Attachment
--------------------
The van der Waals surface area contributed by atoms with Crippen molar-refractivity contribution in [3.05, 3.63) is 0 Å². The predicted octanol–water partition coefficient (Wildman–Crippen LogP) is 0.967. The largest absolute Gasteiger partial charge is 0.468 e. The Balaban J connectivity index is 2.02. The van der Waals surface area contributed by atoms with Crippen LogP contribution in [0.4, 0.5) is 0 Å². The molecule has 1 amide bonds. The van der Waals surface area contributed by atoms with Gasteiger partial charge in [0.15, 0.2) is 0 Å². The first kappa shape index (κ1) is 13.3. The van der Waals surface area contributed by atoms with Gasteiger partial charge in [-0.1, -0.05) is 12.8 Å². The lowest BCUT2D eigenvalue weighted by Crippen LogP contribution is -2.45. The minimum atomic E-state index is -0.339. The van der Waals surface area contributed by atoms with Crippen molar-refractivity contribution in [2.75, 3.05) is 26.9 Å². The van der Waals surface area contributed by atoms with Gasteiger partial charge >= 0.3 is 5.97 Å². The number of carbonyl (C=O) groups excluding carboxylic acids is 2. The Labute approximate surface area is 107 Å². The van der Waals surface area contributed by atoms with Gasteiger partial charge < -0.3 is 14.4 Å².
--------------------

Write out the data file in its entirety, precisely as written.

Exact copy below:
The van der Waals surface area contributed by atoms with Crippen molar-refractivity contribution in [3.05, 3.63) is 0 Å². The predicted octanol–water partition coefficient (Wildman–Crippen LogP) is 0.967. The largest absolute Gasteiger partial charge is 0.468 e. The Balaban J connectivity index is 2.02. The van der Waals surface area contributed by atoms with Crippen LogP contribution in [0.4, 0.5) is 0 Å². The molecule has 1 amide bonds. The van der Waals surface area contributed by atoms with Gasteiger partial charge in [0.15, 0.2) is 0 Å². The first kappa shape index (κ1) is 13.3. The van der Waals surface area contributed by atoms with Gasteiger partial charge in [-0.1, -0.05) is 12.8 Å². The lowest BCUT2D eigenvalue weighted by Crippen LogP contribution is -2.45. The minimum atomic E-state index is -0.339. The van der Waals surface area contributed by atoms with Crippen molar-refractivity contribution in [2.75, 3.05) is 26.9 Å². The van der Waals surface area contributed by atoms with Gasteiger partial charge >= 0.3 is 5.97 Å². The number of carbonyl (C=O) groups excluding carboxylic acids is 2. The Labute approximate surface area is 107 Å². The van der Waals surface area contributed by atoms with Gasteiger partial charge < -0.3 is 14.4 Å².